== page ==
Donald Ross (Left), with George McMahon, SJ, then dean of Fordham College, and David Langdon (right).
Donald Ross (Left), with George McMahon, SJ, then dean of Fordham College, and David Langdon (right).

Donald Kemp Ross (June 29, 1943 – May 14, 2022)[1] was an American public interest lawyer. Ross proposed the model of Public Interest Research Groups (PIRGS) with Ralph Nader. Ross became the first director of the NYPIRG (The New York Public Interest Research Group, Inc.). He helped to found the Albany law firm of Malkin & Ross, and its associated advocacy organization M+R Strategic Services. He has served on the board of directors of environmental organizations.

Early life and education

Ross was the son of Helen (Kemp), a homemaker, and Hugh Ross, an administrator for the Conservation Foundation.[1] Ross was a graduate of Fordham University and New York University Law School.[1]

Public Interest Research Groups (PIRGS)

While serving with Ralph Nader, Donald K. Ross wrote the book Action for a change, which proposed the organizational model for Public Interest Research Groups (PIRGS).[2] He was the first director of the New York Public Interest Research Group, Inc. (NYPIRG).[3][4] While at NYPIRG, Ross helped it grow to become the largest state-based research and advocacy organization in the nation. When he resigned, NYPIRG had 180 staffers working out of 31 offices. Ross was NYPIRG's principal strategist, lobbyist and fundraiser.[citation needed]

Law career

In 1984, he and Arthur Malkin founded the law firm Malkin & Ross, which is based in Albany, New York.[5][6] Malkin and Ross later formed M+R Strategic Services, which is based in Washington, D.C.[7] He has worked as an attorney for Ralph Nader.[citation needed] Ross was a member of the New York and D.C. Bar.[citation needed]

Citizen Action Group

The Citizen Action Group (CAG) was the organizing arm of Public Citizen. Ross worked as CAG's head, and helped create the Parents Action Committee on Toys (PACT), the Connecticut Citizen Action Group (CCAG) as well as Public Interest Research Groups in 15 different states.[citation needed]

Board member of environmental organizations

He has served as an adviser and officer of several non-profit organizations that are dedicated to public-interest causes, especially the environment. He served as the chief administrative officer of the Rockefeller Family fund from 1985 to 1999. In 2011, he was on the Boards of Directors for the League of Conservation Voters; that same year, he served as the chairperson of Greenpeace US.[7]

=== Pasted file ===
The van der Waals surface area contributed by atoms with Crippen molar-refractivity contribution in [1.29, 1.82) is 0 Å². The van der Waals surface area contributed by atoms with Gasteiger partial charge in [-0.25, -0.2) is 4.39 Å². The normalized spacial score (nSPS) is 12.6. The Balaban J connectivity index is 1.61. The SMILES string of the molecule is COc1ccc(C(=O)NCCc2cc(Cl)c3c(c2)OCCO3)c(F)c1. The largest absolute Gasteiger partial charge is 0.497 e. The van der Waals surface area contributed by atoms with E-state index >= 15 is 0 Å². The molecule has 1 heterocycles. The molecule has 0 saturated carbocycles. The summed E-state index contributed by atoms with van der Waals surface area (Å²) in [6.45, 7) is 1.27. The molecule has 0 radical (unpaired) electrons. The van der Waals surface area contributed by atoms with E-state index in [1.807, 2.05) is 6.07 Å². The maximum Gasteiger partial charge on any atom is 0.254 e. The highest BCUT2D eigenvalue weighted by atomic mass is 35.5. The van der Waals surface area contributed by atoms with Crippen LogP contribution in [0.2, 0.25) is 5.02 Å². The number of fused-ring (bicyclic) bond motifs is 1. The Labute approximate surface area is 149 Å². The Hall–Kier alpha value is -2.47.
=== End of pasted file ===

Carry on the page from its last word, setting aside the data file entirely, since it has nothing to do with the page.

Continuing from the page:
Other activities

Ross worked as a consultant for the Long Island Veatch Program, the Center for Research on Institutions and Social Policy, and the New York Community Trust. Ross supervised the New York State phase of a study on the feasibility of creating a Police Corps.[citation needed]

He was one of the chief coordinators for the 1979 March on Washington and the No Nukes Rally in Battery Park City.[citation needed]

Ross worked as a teacher, and worked as a Peace Corps volunteer in Nigeria.[citation needed]


He is the author and co-author of many books, including A Public Citizen's Action Manual,[8] Troubled Waters: Toxic Chemicals in the Hudson River,[9] Study of European Consumer Cooperatives and Action for Change: A Manual of Public Interest Organizing.[10]


  1. ^ a b c Roberts, Sam (May 19, 2022). "Donald K. Ross, Leading Public Interest Lawyer, Dies at 78". The New York Times. Retrieved May 20, 2022.
  2. ^ Nader, Ralph & Ross, Donald. Action for Change. Penguin Books, 1973 (rev. ed.)
  3. ^ "About Us". NYPIRG Financial Information. Retrieved 2008-01-07.
  4. ^ Senia, Al (October 1974). "The New Student Activists". Change. Taylor & Francis, Ltd. 6 (8): 29–33. doi:10.1080/00091383.1974.10568752. JSTOR 40176811.
  5. ^ "Meet the Team". Malkin & Ross. Archived from the original ( on 17 September 2021. Retrieved 22 May 2022.
  6. ^ "About Us". Malkin & Ross. Archived from the original ( on 17 September 2021. Retrieved 22 May 2022.
  7. ^ a b Executive leadership Team at Malkin and Ross Strategic Services Archived December 17, 2011, at the Wayback Machine
  8. ^
  9. ^ Severo, Richard (29 September 1977). "Two‐Year Study of Hudson River Finds Toxic and Cancer‐Causing Chemicals That Threaten 150,000 Upstate". The New York Times.
  10. ^ Norman, Chuck (1972). "Book Review: ACTION FOR SOCIAL CHANGE: A STUDEnt's MANUAL FOR PUBLIC INTEREST ORGANIZING by Ralph Nader & Donald Ross (Grossman Publishers: NY) 1971". Insurgent Sociologist. 2 (3): 32. doi:10.1177/089692057200200307. S2CID 144720027.